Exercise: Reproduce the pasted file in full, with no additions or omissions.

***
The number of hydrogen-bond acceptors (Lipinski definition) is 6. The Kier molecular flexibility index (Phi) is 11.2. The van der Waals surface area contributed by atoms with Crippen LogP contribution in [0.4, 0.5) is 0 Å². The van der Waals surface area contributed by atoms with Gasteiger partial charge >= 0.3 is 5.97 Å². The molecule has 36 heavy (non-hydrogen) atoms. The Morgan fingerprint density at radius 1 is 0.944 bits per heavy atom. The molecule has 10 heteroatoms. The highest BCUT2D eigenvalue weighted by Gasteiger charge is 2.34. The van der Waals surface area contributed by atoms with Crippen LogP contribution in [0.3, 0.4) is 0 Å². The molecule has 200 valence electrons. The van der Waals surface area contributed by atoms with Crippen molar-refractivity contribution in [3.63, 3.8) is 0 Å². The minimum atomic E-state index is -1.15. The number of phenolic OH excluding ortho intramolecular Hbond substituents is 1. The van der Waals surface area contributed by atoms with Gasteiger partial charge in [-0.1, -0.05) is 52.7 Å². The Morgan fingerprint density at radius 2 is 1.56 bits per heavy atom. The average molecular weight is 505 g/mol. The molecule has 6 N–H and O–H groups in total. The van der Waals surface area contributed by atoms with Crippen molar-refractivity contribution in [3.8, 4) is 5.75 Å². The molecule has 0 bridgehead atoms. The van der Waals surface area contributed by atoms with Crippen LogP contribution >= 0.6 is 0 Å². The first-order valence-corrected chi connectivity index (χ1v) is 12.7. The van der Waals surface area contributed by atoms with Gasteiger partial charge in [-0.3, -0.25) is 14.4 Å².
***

The number of hydrogen-bond acceptors (Lipinski definition) is 6. The Kier molecular flexibility index (Phi) is 11.2. The van der Waals surface area contributed by atoms with Crippen LogP contribution in [0.4, 0.5) is 0 Å². The van der Waals surface area contributed by atoms with Gasteiger partial charge >= 0.3 is 5.97 Å². The molecule has 36 heavy (non-hydrogen) atoms. The Morgan fingerprint density at radius 1 is 0.944 bits per heavy atom. The molecule has 10 heteroatoms. The highest BCUT2D eigenvalue weighted by Gasteiger charge is 2.34. The van der Waals surface area contributed by atoms with Crippen LogP contribution in [0.3, 0.4) is 0 Å². The molecule has 200 valence electrons. The van der Waals surface area contributed by atoms with Crippen molar-refractivity contribution in [3.63, 3.8) is 0 Å². The minimum atomic E-state index is -1.15. The number of phenolic OH excluding ortho intramolecular Hbond substituents is 1. The van der Waals surface area contributed by atoms with Gasteiger partial charge in [-0.1, -0.05) is 52.7 Å². The Morgan fingerprint density at radius 2 is 1.56 bits per heavy atom. The average molecular weight is 505 g/mol. The molecule has 6 N–H and O–H groups in total. The van der Waals surface area contributed by atoms with Crippen molar-refractivity contribution in [3.8, 4) is 5.75 Å². The molecule has 0 bridgehead atoms. The van der Waals surface area contributed by atoms with Crippen LogP contribution >= 0.6 is 0 Å². The first-order valence-corrected chi connectivity index (χ1v) is 12.7. The van der Waals surface area contributed by atoms with Gasteiger partial charge in [-0.3, -0.25) is 14.4 Å².